The editors of The Daily Beast removed its unethical and dangerous attempt at an investigation into the sex lives of athletes at the Olympics in Brazil.
“We were wrong,” said a note published on the publication’s website. “We will do better.”
While the note offers an apology to the athletes “who may have been inadvertently compromised” by their story, the editors’ note falls far short of what those Olympians and readers deserve.
First, the athletes who were possibly reported as gay or bisexual were not “inadvertently compromised.” The Daily Beast and its reporter Nico Hines deliberately set up fake dates with athletes in the Olympic village for the story.
Second, news consumers are getting tired of news organizations failing, shrugging and saying they’ll do better next time. Instead of offering empty words and promises, news organizations need to explain what went wrong with the initial story and how editors plan to prevent similar mistakes in the future.
Over a year ago, the Columbia Journalism School published a comprehensive report of the actions that led to Rolling Stone’s now-infamous investigation into campus rape. The authors of the report offered several suggestions to improve coverage, including confronting subjects with evidence and reducing the use of pseudonyms.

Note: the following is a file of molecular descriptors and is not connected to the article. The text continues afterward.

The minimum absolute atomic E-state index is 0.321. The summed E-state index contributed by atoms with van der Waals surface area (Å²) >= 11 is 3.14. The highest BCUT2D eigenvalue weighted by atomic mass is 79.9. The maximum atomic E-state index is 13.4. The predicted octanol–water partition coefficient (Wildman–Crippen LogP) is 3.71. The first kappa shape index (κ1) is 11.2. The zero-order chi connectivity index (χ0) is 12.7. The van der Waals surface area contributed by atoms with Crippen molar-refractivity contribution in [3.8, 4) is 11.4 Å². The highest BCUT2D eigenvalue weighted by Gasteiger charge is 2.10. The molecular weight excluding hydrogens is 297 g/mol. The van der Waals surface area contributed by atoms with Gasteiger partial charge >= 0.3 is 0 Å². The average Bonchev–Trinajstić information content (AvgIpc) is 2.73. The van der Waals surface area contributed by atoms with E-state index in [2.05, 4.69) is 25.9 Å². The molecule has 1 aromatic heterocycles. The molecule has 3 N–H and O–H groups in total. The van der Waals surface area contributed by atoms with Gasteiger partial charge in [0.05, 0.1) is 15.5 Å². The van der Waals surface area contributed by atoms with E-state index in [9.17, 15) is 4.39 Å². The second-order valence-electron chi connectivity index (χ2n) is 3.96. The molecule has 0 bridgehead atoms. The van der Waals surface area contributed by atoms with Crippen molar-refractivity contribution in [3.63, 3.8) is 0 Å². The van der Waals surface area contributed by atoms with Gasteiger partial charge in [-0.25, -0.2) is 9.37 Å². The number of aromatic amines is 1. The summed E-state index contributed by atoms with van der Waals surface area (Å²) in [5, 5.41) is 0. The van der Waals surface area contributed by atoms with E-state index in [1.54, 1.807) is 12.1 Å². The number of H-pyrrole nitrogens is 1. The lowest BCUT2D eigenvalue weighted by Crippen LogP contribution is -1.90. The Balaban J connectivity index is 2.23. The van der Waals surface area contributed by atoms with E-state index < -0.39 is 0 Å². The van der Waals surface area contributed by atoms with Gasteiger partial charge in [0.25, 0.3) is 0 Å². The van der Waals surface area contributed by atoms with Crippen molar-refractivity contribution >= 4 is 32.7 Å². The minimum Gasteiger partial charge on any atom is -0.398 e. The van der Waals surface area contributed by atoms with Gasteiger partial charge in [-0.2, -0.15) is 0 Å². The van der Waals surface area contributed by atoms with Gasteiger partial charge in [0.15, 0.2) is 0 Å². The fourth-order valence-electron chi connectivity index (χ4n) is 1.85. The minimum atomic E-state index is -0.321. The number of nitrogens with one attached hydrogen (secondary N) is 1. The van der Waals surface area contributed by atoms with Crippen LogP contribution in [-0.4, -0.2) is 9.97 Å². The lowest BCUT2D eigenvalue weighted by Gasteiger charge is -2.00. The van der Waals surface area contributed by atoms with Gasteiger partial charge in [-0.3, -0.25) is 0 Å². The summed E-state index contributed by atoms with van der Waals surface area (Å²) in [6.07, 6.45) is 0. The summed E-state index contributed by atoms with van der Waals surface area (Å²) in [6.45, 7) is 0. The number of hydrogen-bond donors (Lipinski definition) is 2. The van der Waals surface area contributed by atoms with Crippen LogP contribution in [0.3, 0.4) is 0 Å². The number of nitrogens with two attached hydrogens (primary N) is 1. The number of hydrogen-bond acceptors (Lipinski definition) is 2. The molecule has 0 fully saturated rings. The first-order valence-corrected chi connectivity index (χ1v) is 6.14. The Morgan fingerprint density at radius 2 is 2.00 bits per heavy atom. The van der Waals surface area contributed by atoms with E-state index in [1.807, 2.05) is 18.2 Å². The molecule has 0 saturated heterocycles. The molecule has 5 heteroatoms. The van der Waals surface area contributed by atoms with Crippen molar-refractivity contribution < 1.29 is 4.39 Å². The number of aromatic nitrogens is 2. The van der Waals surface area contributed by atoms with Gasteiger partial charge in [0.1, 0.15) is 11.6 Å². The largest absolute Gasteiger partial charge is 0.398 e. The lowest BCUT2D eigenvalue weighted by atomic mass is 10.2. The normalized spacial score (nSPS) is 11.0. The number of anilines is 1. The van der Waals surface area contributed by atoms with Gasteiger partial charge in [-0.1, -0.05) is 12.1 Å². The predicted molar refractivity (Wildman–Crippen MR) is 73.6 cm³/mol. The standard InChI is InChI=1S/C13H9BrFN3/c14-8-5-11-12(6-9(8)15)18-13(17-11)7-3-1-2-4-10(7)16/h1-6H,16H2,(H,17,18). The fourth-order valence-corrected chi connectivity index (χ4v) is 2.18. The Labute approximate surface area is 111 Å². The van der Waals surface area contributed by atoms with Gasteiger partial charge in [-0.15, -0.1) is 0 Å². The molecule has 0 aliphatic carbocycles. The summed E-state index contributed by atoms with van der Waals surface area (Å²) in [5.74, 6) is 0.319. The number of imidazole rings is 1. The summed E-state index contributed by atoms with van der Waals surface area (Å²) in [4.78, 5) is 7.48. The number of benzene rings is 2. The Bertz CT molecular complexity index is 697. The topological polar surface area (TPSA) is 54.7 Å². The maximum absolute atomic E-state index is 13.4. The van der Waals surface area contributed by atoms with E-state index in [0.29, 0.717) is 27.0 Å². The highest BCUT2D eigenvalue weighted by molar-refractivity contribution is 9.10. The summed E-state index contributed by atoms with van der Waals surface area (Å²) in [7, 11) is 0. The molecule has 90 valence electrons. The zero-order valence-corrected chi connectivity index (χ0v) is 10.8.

While the editors of Rolling Stone at the time committed to learning from their mistakes, such as not relying on the word of a single source, they then turned over editorial control of a cover story to its sole subject less than a year later.
Readers need to know what happened leading up to the publication of The Daily Beast’s report. They also need to know what will happen within the news organization to make sure something similar doesn’t happen again at a later date.
Journalism is built on trust. Mistakes like these harm not only the reputations and livelihoods of good journalists and editors at The Daily Beast, but every other journalist.
The Daily Beast and all news organizations that commit serious breaches of professional standards owe their sources, readers and colleagues a better and more concrete explanation than they’ll “do better.”
Andrew M. Seaman is the chairperson of the Society’s ethics committee.